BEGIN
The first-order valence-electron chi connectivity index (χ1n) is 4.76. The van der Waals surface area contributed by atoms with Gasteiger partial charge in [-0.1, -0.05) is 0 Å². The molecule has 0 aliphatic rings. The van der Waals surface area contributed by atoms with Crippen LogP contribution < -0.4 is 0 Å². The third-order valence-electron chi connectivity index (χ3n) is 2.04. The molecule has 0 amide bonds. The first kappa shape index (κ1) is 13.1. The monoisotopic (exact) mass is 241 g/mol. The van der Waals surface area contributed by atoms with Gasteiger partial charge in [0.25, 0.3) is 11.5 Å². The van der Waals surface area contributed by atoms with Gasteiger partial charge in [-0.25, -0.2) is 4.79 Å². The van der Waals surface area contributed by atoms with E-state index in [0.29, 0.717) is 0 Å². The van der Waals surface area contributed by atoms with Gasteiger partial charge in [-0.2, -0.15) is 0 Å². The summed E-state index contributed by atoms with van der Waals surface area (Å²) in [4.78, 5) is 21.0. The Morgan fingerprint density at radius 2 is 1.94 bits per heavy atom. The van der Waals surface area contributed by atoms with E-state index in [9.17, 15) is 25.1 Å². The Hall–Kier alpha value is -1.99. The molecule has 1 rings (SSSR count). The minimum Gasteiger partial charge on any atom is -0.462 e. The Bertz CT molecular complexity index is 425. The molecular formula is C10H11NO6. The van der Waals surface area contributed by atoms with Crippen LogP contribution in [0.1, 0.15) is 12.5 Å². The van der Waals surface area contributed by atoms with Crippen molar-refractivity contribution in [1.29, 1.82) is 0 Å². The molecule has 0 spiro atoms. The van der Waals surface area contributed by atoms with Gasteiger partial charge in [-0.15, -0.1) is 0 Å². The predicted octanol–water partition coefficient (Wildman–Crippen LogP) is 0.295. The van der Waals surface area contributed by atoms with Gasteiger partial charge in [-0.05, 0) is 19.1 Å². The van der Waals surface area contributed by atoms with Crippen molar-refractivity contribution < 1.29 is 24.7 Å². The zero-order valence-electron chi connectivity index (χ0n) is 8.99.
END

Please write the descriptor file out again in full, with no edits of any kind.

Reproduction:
The first-order valence-electron chi connectivity index (χ1n) is 4.76. The van der Waals surface area contributed by atoms with Gasteiger partial charge in [-0.1, -0.05) is 0 Å². The molecule has 0 aliphatic rings. The van der Waals surface area contributed by atoms with Crippen LogP contribution < -0.4 is 0 Å². The third-order valence-electron chi connectivity index (χ3n) is 2.04. The molecule has 0 amide bonds. The first kappa shape index (κ1) is 13.1. The monoisotopic (exact) mass is 241 g/mol. The van der Waals surface area contributed by atoms with Gasteiger partial charge in [0.25, 0.3) is 11.5 Å². The van der Waals surface area contributed by atoms with Gasteiger partial charge in [-0.25, -0.2) is 4.79 Å². The van der Waals surface area contributed by atoms with E-state index in [0.29, 0.717) is 0 Å². The van der Waals surface area contributed by atoms with Gasteiger partial charge in [-0.2, -0.15) is 0 Å². The summed E-state index contributed by atoms with van der Waals surface area (Å²) in [4.78, 5) is 21.0. The Morgan fingerprint density at radius 2 is 1.94 bits per heavy atom. The van der Waals surface area contributed by atoms with E-state index in [9.17, 15) is 25.1 Å². The Hall–Kier alpha value is -1.99. The molecule has 1 rings (SSSR count). The minimum Gasteiger partial charge on any atom is -0.462 e. The Bertz CT molecular complexity index is 425. The molecular formula is C10H11NO6. The van der Waals surface area contributed by atoms with Crippen LogP contribution in [0.1, 0.15) is 12.5 Å². The van der Waals surface area contributed by atoms with Crippen molar-refractivity contribution in [1.29, 1.82) is 0 Å². The molecule has 0 spiro atoms. The van der Waals surface area contributed by atoms with Gasteiger partial charge in [-0.15, -0.1) is 0 Å². The predicted octanol–water partition coefficient (Wildman–Crippen LogP) is 0.295. The van der Waals surface area contributed by atoms with Gasteiger partial charge in [-0.05, 0) is 19.1 Å². The van der Waals surface area contributed by atoms with Crippen molar-refractivity contribution < 1.29 is 24.7 Å². The zero-order valence-electron chi connectivity index (χ0n) is 8.99.